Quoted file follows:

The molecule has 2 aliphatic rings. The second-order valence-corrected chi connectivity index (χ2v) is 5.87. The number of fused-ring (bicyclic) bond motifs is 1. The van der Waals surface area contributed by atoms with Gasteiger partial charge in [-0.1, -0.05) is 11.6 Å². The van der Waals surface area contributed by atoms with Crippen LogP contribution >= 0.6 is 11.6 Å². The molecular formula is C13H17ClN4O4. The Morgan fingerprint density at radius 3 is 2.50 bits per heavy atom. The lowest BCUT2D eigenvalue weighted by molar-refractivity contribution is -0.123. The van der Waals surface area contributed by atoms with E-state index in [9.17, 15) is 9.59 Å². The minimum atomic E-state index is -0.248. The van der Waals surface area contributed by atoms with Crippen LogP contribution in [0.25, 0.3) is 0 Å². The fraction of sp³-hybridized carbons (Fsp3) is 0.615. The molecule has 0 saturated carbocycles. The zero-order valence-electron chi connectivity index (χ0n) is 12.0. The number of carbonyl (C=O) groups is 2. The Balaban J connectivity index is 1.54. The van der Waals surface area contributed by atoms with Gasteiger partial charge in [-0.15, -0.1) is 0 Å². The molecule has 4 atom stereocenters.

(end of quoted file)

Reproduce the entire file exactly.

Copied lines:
The molecule has 2 aliphatic rings. The second-order valence-corrected chi connectivity index (χ2v) is 5.87. The number of fused-ring (bicyclic) bond motifs is 1. The van der Waals surface area contributed by atoms with Gasteiger partial charge in [-0.1, -0.05) is 11.6 Å². The van der Waals surface area contributed by atoms with Crippen LogP contribution >= 0.6 is 11.6 Å². The molecular formula is C13H17ClN4O4. The Morgan fingerprint density at radius 3 is 2.50 bits per heavy atom. The lowest BCUT2D eigenvalue weighted by molar-refractivity contribution is -0.123. The van der Waals surface area contributed by atoms with E-state index in [9.17, 15) is 9.59 Å². The minimum atomic E-state index is -0.248. The van der Waals surface area contributed by atoms with Crippen LogP contribution in [0.25, 0.3) is 0 Å². The fraction of sp³-hybridized carbons (Fsp3) is 0.615. The molecule has 0 saturated carbocycles. The zero-order valence-electron chi connectivity index (χ0n) is 12.0. The number of carbonyl (C=O) groups is 2. The Balaban J connectivity index is 1.54. The van der Waals surface area contributed by atoms with Gasteiger partial charge in [-0.15, -0.1) is 0 Å². The molecule has 4 atom stereocenters.